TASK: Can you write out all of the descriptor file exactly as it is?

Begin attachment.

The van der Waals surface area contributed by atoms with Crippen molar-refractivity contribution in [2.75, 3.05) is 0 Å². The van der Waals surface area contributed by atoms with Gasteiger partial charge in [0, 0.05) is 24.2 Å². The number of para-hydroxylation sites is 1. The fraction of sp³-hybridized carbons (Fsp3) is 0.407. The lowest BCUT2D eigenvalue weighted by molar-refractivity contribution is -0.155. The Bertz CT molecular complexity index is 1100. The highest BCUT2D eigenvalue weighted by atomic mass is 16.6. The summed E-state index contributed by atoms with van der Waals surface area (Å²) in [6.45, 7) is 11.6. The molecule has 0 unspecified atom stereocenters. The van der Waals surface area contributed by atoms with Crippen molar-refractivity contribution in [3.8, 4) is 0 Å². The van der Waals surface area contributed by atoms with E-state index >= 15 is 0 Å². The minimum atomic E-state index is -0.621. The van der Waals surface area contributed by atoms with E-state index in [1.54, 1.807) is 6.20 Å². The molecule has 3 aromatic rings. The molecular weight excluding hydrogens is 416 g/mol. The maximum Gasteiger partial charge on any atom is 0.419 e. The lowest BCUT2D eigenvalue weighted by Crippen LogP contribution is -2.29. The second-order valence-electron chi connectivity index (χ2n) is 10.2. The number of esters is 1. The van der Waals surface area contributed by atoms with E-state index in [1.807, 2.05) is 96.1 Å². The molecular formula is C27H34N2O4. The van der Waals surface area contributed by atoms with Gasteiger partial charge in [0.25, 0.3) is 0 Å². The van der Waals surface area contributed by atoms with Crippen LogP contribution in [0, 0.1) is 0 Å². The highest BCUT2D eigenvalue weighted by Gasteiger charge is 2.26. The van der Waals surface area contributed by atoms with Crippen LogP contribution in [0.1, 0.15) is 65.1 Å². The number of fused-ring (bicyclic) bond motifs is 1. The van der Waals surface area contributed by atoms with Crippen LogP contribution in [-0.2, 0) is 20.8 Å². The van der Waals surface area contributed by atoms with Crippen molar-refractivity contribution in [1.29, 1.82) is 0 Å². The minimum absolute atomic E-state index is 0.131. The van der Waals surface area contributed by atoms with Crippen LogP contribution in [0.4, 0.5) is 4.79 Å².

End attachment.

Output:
The van der Waals surface area contributed by atoms with Crippen molar-refractivity contribution in [2.75, 3.05) is 0 Å². The van der Waals surface area contributed by atoms with Gasteiger partial charge in [0, 0.05) is 24.2 Å². The number of para-hydroxylation sites is 1. The fraction of sp³-hybridized carbons (Fsp3) is 0.407. The lowest BCUT2D eigenvalue weighted by molar-refractivity contribution is -0.155. The Bertz CT molecular complexity index is 1100. The highest BCUT2D eigenvalue weighted by atomic mass is 16.6. The summed E-state index contributed by atoms with van der Waals surface area (Å²) in [6.45, 7) is 11.6. The molecule has 0 unspecified atom stereocenters. The van der Waals surface area contributed by atoms with Crippen molar-refractivity contribution in [3.8, 4) is 0 Å². The van der Waals surface area contributed by atoms with E-state index >= 15 is 0 Å². The minimum atomic E-state index is -0.621. The van der Waals surface area contributed by atoms with E-state index in [1.54, 1.807) is 6.20 Å². The molecule has 3 aromatic rings. The molecular weight excluding hydrogens is 416 g/mol. The maximum Gasteiger partial charge on any atom is 0.419 e. The lowest BCUT2D eigenvalue weighted by Crippen LogP contribution is -2.29. The second-order valence-electron chi connectivity index (χ2n) is 10.2. The number of esters is 1. The van der Waals surface area contributed by atoms with E-state index in [1.807, 2.05) is 96.1 Å². The molecular formula is C27H34N2O4. The van der Waals surface area contributed by atoms with Gasteiger partial charge in [0.25, 0.3) is 0 Å². The van der Waals surface area contributed by atoms with Crippen LogP contribution in [0, 0.1) is 0 Å². The highest BCUT2D eigenvalue weighted by Gasteiger charge is 2.26. The van der Waals surface area contributed by atoms with Crippen LogP contribution in [0.1, 0.15) is 65.1 Å². The number of fused-ring (bicyclic) bond motifs is 1. The van der Waals surface area contributed by atoms with Crippen LogP contribution in [-0.2, 0) is 20.8 Å². The van der Waals surface area contributed by atoms with Crippen molar-refractivity contribution in [1.29, 1.82) is 0 Å². The minimum absolute atomic E-state index is 0.131. The van der Waals surface area contributed by atoms with Crippen LogP contribution in [0.4, 0.5) is 4.79 Å².